cache.config file allows you to overrule the origin’s cache
policies. You can add caching rules to specify the following:
Not to cache objects from specific IP addresses.
How long to pin particular objects in the cache.
How long to consider cached objects as fresh.
Whether to ignore no-cache directives from the server.
Generally, using this file to define cache policies is an antipattern. It’s usually better to have the origin specify the cache policy via the Cache-Control: header. That way, all the business logic stays with the content generation. The origin is in a much better position to know which content can be safely cached, and for how long. It can make fine grained decisions, changing Cache-Control: header value per object. This file allows for some overrides but, is relatively crude compared to what the origin can provide.
Each line in the
cache.config file contains a caching rule. Traffic Server
recognizes three space-delimited tags:
primary_destination=value secondary_specifier=value action=value
You can use more than one secondary specifier in a rule. However, you cannot repeat a secondary specifier. The following list shows the possible primary destinations with allowed values.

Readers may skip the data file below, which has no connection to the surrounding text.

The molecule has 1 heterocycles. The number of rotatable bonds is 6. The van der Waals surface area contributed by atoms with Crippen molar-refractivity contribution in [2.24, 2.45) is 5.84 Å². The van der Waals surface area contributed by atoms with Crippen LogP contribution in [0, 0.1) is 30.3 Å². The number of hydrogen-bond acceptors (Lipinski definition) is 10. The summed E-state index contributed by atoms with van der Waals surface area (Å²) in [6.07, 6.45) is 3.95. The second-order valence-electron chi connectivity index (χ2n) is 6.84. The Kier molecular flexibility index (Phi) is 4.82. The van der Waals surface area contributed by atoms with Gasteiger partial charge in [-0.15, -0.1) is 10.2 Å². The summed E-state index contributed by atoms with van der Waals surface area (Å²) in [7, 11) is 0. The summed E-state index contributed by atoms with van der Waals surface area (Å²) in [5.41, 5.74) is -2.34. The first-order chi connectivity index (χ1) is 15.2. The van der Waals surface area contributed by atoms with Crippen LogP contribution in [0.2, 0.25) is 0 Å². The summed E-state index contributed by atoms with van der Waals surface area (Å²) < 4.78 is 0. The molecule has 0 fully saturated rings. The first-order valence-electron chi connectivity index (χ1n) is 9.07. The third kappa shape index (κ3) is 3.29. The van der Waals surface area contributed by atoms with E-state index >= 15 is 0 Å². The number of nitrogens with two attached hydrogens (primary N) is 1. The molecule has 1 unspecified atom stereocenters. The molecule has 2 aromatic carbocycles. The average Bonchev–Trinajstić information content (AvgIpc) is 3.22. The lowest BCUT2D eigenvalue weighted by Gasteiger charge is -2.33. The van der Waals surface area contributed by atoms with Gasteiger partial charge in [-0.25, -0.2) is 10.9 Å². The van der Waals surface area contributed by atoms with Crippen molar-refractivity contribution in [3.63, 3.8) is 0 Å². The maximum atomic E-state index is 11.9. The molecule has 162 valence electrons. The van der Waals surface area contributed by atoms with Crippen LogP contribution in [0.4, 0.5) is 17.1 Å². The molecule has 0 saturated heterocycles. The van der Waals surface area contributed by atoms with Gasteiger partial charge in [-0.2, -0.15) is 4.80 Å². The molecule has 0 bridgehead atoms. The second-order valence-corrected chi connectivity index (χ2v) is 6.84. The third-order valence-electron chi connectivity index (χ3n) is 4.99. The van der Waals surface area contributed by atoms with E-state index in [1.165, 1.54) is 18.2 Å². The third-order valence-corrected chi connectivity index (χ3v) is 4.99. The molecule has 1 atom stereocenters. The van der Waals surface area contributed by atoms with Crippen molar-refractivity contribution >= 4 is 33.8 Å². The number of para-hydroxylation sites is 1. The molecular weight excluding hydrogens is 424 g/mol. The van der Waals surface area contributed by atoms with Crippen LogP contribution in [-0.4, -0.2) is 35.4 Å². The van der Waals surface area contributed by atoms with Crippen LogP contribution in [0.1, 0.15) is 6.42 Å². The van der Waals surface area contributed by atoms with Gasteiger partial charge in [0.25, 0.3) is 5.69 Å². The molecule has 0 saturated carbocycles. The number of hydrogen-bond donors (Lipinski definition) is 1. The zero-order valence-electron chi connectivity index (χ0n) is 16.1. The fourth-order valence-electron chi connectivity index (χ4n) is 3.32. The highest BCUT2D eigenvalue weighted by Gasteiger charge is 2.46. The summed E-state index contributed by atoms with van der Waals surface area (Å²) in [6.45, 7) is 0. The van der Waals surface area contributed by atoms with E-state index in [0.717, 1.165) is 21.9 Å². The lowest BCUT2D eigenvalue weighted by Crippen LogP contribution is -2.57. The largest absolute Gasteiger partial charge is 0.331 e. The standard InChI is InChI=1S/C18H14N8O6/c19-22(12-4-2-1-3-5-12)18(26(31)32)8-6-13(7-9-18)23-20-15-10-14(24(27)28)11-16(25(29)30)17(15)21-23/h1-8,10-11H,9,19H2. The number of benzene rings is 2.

The primary destination field on each line is used to restrict the requests to which the caching rule will apply.
A requested domain name. Traffic Server matches the host name of the destination from the URL in the request.
A requested IP address. Traffic Server matches the IP address of the destination in the request.
A regular expression to be tested against the destination host name in the request.
A regular expression to be tested against the URL in the request.
The secondary specifiers are optional and may be used to further restrict
which requests are impacted by the caching rule. Multiple secondary specifiers
may be used within a single rule, though each type of specifier can appear at
most one time. In other words, you may have both a
the same rule, but you may not have two
Request URL port.
Request URL protocol (http or https).
Prefix in the path part of a URL.
File suffix in the URL.
Request URL method (get, put, post, trace, etc.).
A time range, such as 08:00-14:00. Specified using a 24-hour clock in the timezone of the Traffic Server server.
Client IP address.
A boolean value,
false, specifying if the rule should match (or not match) a transaction originating from an internal API. This is useful to differentiate transactions originating from a Traffic Server plugin.
The final component of a caching rule is the action, which determines what Traffic Server will do with all objects matching the primary destinations and secondary specifiers of the rule in question.
One of the following values:
Never cache specified objects.
Cache-Control: no-cacheheaders from client requests.
Cache-Control: no-cacheheaders from origin server responses.